It’s no secret that life in East Berlin was much different than the more liberal counterpart on the west. Although the Wall fell more than 25 years ago, there are still lingering remnants of Germany’s separated past. Here is part one of a list of 10 things you probably never knew of socialist controlled East Germany (via the local.de).
A little background
While most know the basic history of the separation between East and West Germany – here’s a little refresher.
Following World War II, the German capital was split between four zones: The United States of America, Britain, France and the Soviet Union in the east. The original goal was to work together to rebuild Germany, but also ensure that it would never again threaten world peace.
What followed, however, didn’t quite realize this picture. The Cold War began and the German Democratic Republic (GDR) was formed by the Soviets in the east in 1949. By this time, the other three zones had already combined to create the Federal Republic of Germany a few months prior.
From that point on, the Berlin Wall separated the two sections of the city, until it’s fall in 1989.
Okay, so here we go:
1. The GDR had the highest concentration of allotment gardens in the world
We previously discussed the wonderfulness that is the tiny little patches of green paradise in the middle of Germany’s most urban cities. But did you know that East German had the highest concentrations of these in the world?
In an effort to make up for the slow economic growth, these allotment gardens were used as “stay-cations”. Most people lived in small, communist style apartments in the middle of the city, so an escape to the outdoors was all but welcome. In fact, most people had access to an allotment garden at the time – in which there were 855,000 throughout the whole eastern side.
2. One in 90 East Germans worked unofficially for the secret police
It’s definitely no secret that the people of East Germany were constantly spied on. But it turns out that much of the information gained by the Stasi — the Staatssicherheit (secret police) came from normal citizens known as inoffizielle Mitarbeiter (informal collaborators).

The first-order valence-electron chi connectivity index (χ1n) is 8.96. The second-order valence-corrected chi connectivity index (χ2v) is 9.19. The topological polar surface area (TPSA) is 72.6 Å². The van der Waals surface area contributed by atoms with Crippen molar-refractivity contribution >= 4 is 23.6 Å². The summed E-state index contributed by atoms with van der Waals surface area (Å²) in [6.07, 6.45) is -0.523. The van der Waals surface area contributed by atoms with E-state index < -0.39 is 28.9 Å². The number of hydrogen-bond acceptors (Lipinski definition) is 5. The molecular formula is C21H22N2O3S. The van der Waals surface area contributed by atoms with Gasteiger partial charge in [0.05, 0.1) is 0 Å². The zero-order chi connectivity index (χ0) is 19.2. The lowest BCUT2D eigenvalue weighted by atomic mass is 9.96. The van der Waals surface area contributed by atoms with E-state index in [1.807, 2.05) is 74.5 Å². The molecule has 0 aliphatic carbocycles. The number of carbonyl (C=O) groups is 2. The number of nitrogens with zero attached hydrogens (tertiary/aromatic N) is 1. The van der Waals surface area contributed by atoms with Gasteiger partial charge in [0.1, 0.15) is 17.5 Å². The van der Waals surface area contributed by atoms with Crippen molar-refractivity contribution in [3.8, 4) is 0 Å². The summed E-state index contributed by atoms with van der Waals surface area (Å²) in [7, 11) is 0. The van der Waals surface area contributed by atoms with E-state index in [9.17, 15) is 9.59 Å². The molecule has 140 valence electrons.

3. Jeans were prohibited until the 1970s
Let’s just say “casualwear” didn’t quite look the same between East and West Germany. The government kept a watchful eye on the growth of popularity of denim in its early years. The state saw them as an expression of western capitalism and thus, of rebellion.
Despite this, residents were still itching to get their hands on a pair of these blues. Many smuggled them in from West Germany or would pay huge prices for those on the black market. The GDR was sensing that they were losing a battle, they started to produce their own jeans from 1974. Though these weren’t comparable to their western counterparts as they were made from partially synthetic materials due to cotton shortages.
To try and gain popularity, the state ended up importing millions of pairs of Levi’s from the US.
4. Berlin wasn’t the only place in Germany split with a wall
Yes, the Berlin Wall was the world’s most famous, but this wasn’t the only place in Germany split in half. Mödlareuth am Tannbach, at tiny village of around 50 people on the border of Thuringia and Bavaria also suffered the same feat.
This was also the border between the Americans and the Soviets. It was nicknamed “Little Berlin” and the concrete wall stood until 1989.